Instead of a regular blog post this week, we invite you to check out our Writer Spotlight. Here, we ask one of our MFA friends questions concerning their career, craft, and quirks. For this edition, we chatted with Bishnupriya Chowdhuri about her writing, what brought her to the MFA, and her future aspirations.
What is your writing routine? Do you do anything quirky or weird during your writing process?
Before I joined the program, writing used to be a thing that would happen like seasonal blooms. I wrote sporadically, spontaneously between long periods of void. Writing is how I deal with the dark stuff of life and the universe. So, people who know me through my words only would take me as forever depressed (which thankfully is not completely true)! I find happiness too distracting and bright. I burn full and fast when I am happy.
All that changed in the past year. I have learned to practice words (one grain at a time) rather than wait for it to happen. It was not an easy transition but it has been the most productive year writing-wise so I guess the pain is all worth it.
If you could be mentored by any writer who would you choose and why?
There are just too many of them! Whenever I read anything great, I wish I could learn how it is done. And there are just too much great literature and great creators behind them. Garcia Marquez, Ateen Bandopadhyay, Jibanananda Das, Toni Morrison, Arundhati Roy…I wish…
Among the novelists, my love affair with Rushdie’s work has been going on for at least a decade. I fell for his stories before I understood his language or saw the full brilliance of his narratives. I wish I could learn from him that grand magic of creating stories that can draw people the way rivers pull rocks and icebergs—that mystery of flow.
Where does your idea begin? With a place/setting? A person/character? An event/scene? An emotion? An image? What about this helps you write?
Most of my characters are emigrants from the land of memories. I see myself going back to my childhood often. Also, I am a vivid dreamer. I write about my town, the people that I grew up being around. I am my most recurred subject not because I am a narcissist (well maybe because that too) but because I think I will lie best among the truths.
What are you currently working on?
I am planning a series of art books and a book of stories for my daughter. One of the books is going to be about the trees and flowers of my childhood. The flowers that she might never see because of the world is changing too much too fast. In my head it is to be about huge flower paintings and hand written tales of stealing flowers, shaking bowers and tending gardens.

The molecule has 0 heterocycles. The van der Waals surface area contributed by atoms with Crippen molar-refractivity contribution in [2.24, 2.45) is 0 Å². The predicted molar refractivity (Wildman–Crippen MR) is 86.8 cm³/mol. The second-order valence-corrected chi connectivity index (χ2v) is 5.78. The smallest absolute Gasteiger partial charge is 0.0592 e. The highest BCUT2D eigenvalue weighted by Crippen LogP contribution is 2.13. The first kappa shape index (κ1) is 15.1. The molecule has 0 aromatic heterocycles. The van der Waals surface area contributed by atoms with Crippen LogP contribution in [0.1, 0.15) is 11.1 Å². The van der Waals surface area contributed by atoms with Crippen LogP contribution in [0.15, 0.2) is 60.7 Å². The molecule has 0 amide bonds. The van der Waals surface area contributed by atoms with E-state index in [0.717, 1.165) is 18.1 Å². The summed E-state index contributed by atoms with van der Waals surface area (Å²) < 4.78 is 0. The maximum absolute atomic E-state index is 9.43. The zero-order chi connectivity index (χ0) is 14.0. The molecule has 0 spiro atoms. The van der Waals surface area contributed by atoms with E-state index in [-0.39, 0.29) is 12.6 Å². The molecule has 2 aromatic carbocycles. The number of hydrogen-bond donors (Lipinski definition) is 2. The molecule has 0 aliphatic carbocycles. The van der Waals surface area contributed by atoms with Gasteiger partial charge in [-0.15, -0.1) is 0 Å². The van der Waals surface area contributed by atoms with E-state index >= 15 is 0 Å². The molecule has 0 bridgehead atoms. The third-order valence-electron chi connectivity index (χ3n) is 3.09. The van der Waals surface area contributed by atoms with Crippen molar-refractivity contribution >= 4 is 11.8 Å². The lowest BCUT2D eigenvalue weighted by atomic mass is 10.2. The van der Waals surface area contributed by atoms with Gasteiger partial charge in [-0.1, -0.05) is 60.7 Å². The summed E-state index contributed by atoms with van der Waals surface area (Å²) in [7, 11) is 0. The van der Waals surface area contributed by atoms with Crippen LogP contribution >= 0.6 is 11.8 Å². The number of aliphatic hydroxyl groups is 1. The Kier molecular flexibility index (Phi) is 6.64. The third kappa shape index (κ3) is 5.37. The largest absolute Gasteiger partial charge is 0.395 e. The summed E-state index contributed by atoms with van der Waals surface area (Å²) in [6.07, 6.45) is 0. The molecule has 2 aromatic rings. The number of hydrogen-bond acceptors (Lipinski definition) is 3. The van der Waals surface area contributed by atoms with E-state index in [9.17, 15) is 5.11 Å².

What made you want to get an MFA? What made you choose UCF?
Because of this thing that I call “the novel that must not be written” that lives inside me. It is the reason I could never slide peacefully into the sarees, rooms, and bangles of my most uneventful womanhood. It kept me pushing to words, from words to paints, and from paints to kitchen as I flew from one country to the other. Because of it, all my writings feel like chasing.
Also because I felt sleepy in the group of married Bengali women in the USA.
Because I wanted to meet people who do literature the way I do or who are undone by words the way I am. Because, here I could actually say “azure tastes delicate on my tongue” out loud and it would make perfect sense.
I think I was most drawn by the variety of genres taught at UCF. I really needed the freedom to walk across forms to create while I mastered storytelling. I was led to the right place.
What class has been the most beneficial to your MFA?
Coming from a very different academic and cultural background, the classes were an entirely new experience to me. Working at the craft of writing in an academic environment was hard but immensely helpful. I am grateful for the exposure it gave me to American Literature, teaching art as a subject and most of all the push into writing. Prof. Thaxton’s workshop on Hybrid Forms has been one of the most exciting learning experiences, and Dr. Poissant’s writing workshop was one of the best.
Can we find you in the world of social media and do you have an author website?
I have just started a blog. But it is still under construction (which is a very slow construction, too). I hope to keep it alive and growing even if that means writing bizarre pickle recipes. But hey, never you underestimate a girl’s kitchen! A kitchen is where we store our histories and mysteries of heart-warming fish stews and, of course, pickles.
Here is my blog.
What do you plan on doing after the MFA?
I want to work with art-book publishing in India. I want to create picture books for kids and adults. I also enjoy translation (English to Bengali) quite a bit. I would like to find some project involving translation.
On the crazier side of things, I’d like to learn French (to read Baudelaire and Flaubert in their own language) and open a café-library-art studio in my home town.
Bishnupriya Chowdhuri paints, dances and dreams of rooftops and festivals. She enjoys reading old letters and writing new ones. Bishnu is currently reading with her daughter and reading the world through her, and looking at the blueness of the sky like she is looking at it for the first time.